State of the race for Tory leadership
The current six runners will be whittled down to two candidates by Thursday at the latest.
The race to become Conservative leader is entering the final week of selection by MPs, with the field continuing to narrow.
Four of the six current riders will be forced out before the end of the week in a series of votes by their parliamentary colleagues, leaving the final two to go head-to-head for votes from the Tory grassroots.
So what is the current state of play – who has the most backers, who is the smart money on and who could prove to be a dark horse?
The first round of voting saw Mr Johnson sprinting far ahead of all his rivals, with 114 backers, and he remains the frontrunner with odds of 1/6 at Betfair Exchange.
His betting odds have continued to rise despite criticism of his media avoidance strategy, including refusing to debate in Sunday’s hustings on Channel 4 and another with Westminster lobby journalists on Monday.
The former foreign secretary has seven Cabinet colleagues supporting him so far, including Brexit Secretary Stephen Barclay, Attorney General Geoffrey Cox and Transport Secretary Chris Grayling.
Former leadership candidate Matt Hancock, Health Secretary, pulled out on Friday and has decided to back Mr Johnson, in a blow to his competitor Michael Gove.
The Foreign Secretary secured 43 votes in the first round and is set to do well this week, with odds of 21/1 on Betfair Exchange.
A solid performance in his current job sets him apart from Mr Johnson, who has faced criticism over his role in the continuing imprisonment of British-Iranian citizen Nazanin Zaghari-Ratcliffe, but Mr Hunt has come under fire for his stance on abortion.
Cabinet backers include Defence Secretary Penny Mordaunt, Work and Pensions Secretary Amber Rudd, International Trade Secretary Liam Fox and Business Secretary Greg Clark.
The Environment Secretary won 37 votes in the first round and has odds of 45/1 on Betfair Exchange.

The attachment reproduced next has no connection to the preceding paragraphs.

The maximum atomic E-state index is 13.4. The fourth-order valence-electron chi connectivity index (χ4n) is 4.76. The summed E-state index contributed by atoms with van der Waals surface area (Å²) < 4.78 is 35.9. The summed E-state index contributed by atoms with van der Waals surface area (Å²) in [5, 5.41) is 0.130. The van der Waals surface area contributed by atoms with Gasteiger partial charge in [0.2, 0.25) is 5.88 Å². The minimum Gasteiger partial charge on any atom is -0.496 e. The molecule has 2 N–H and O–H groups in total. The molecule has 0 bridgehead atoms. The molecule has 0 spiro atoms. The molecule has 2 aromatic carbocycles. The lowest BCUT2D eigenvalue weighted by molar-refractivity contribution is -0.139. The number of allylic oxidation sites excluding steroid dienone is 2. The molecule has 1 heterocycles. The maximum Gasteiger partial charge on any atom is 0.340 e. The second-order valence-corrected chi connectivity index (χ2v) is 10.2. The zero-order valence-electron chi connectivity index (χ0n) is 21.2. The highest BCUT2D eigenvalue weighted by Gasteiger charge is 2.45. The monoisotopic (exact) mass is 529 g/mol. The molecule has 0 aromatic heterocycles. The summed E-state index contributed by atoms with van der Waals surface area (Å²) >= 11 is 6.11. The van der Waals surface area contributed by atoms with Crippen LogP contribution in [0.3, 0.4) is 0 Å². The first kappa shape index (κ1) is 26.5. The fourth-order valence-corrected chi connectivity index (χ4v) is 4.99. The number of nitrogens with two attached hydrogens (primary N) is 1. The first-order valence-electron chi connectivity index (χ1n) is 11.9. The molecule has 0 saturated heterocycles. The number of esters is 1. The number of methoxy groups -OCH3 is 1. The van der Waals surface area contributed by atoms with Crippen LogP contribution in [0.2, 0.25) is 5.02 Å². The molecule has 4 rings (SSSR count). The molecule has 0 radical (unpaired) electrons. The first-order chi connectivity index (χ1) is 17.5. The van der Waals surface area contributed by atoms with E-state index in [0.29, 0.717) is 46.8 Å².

He managed to weather a hypocrisy storm last weekend over his admission he took cocaine, despite writing about how he disagreed with “London’s liberal consensus” on loosening drugs laws.
Mr Gove has amassed support from four Cabinet colleagues – Education Secretary Damian Hinds, Scottish Secretary David Mundell, Energy Minister Claire Perry and Commons Leader Mel Stride.
The former Brexit secretary missed a podium position in the first round of voting, gaining 27 votes.
Controversial comments about being willing to prorogue Parliament to force through a no-deal Brexit became a lightning rod for criticism by fellow candidates at the Channel 4 hustings on Sunday.
Mr Raab has odds of 109/1 on Betfair Exchange and no Cabinet backers yet, with much of his support, including from hard Brexiteers who had previously expressed support for him, apparently leaching away to Mr Johnson.
The Home Secretary won 23 votes from MPs in the first round and currently has odds of 129/1 with Betfair Exchange.
Seen as a dark horse who could make an unexpected late surge due to his everyman credentials, being the only candidate not to have attended public school or an Oxbridge university and the son of a bus driver.
He has three Cabinet backers, who are Immigration Minister Caroline Nokes, Culture Secretary Jeremy Wright and Universities Minister Chris Skidmore.
The International Development Secretary squeaked through the initial rounds with 19 MPs backing him.
Another dark horse, although he started with odds of 100/1 he is now at a canter with odds of 12/1 on Betfair Exchange.
He has not shied away from confrontation, denouncing Mr Raab’s desire to prorogue Parliament, and has won plaudits for a campaign where he has been speaking to the public in various parts of London.
The newest member of Cabinet, Mr Stewart has managed to win a backer in Justice Secretary David Gauke.
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